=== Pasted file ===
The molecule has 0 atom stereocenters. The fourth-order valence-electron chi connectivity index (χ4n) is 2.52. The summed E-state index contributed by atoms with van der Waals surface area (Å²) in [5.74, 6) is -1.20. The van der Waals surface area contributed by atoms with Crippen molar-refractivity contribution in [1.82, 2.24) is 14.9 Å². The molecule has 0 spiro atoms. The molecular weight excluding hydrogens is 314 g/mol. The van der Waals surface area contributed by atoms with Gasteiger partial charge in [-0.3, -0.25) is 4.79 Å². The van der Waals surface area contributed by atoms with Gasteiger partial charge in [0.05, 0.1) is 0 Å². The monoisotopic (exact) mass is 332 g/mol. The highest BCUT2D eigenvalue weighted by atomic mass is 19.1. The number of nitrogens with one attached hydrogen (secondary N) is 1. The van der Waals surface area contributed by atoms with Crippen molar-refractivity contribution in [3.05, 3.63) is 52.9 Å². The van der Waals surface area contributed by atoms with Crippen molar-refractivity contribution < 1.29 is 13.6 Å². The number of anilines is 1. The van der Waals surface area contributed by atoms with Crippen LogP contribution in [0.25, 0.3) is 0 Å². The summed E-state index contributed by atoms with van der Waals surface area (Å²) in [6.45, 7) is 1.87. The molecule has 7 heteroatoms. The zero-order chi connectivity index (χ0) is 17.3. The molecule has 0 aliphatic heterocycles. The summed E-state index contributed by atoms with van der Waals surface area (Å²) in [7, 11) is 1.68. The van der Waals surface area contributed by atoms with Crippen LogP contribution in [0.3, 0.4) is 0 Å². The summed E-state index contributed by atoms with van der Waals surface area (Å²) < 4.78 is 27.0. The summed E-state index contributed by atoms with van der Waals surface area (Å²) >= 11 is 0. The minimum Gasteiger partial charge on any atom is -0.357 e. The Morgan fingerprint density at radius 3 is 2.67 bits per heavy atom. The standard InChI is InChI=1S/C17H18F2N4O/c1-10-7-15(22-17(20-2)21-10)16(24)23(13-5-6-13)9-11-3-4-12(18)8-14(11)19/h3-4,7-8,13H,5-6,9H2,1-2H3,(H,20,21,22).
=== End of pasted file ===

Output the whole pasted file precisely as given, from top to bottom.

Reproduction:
The molecule has 0 atom stereocenters. The fourth-order valence-electron chi connectivity index (χ4n) is 2.52. The summed E-state index contributed by atoms with van der Waals surface area (Å²) in [5.74, 6) is -1.20. The van der Waals surface area contributed by atoms with Crippen molar-refractivity contribution in [1.82, 2.24) is 14.9 Å². The molecule has 0 spiro atoms. The molecular weight excluding hydrogens is 314 g/mol. The van der Waals surface area contributed by atoms with Gasteiger partial charge in [-0.3, -0.25) is 4.79 Å². The van der Waals surface area contributed by atoms with Gasteiger partial charge in [0.05, 0.1) is 0 Å². The monoisotopic (exact) mass is 332 g/mol. The highest BCUT2D eigenvalue weighted by atomic mass is 19.1. The number of nitrogens with one attached hydrogen (secondary N) is 1. The van der Waals surface area contributed by atoms with Crippen molar-refractivity contribution in [3.05, 3.63) is 52.9 Å². The van der Waals surface area contributed by atoms with Crippen molar-refractivity contribution < 1.29 is 13.6 Å². The number of anilines is 1. The van der Waals surface area contributed by atoms with Crippen LogP contribution in [0.25, 0.3) is 0 Å². The summed E-state index contributed by atoms with van der Waals surface area (Å²) in [6.45, 7) is 1.87. The molecule has 7 heteroatoms. The zero-order chi connectivity index (χ0) is 17.3. The molecule has 0 aliphatic heterocycles. The summed E-state index contributed by atoms with van der Waals surface area (Å²) in [7, 11) is 1.68. The van der Waals surface area contributed by atoms with Crippen LogP contribution in [0.3, 0.4) is 0 Å². The summed E-state index contributed by atoms with van der Waals surface area (Å²) < 4.78 is 27.0. The summed E-state index contributed by atoms with van der Waals surface area (Å²) >= 11 is 0. The minimum Gasteiger partial charge on any atom is -0.357 e. The Morgan fingerprint density at radius 3 is 2.67 bits per heavy atom. The standard InChI is InChI=1S/C17H18F2N4O/c1-10-7-15(22-17(20-2)21-10)16(24)23(13-5-6-13)9-11-3-4-12(18)8-14(11)19/h3-4,7-8,13H,5-6,9H2,1-2H3,(H,20,21,22).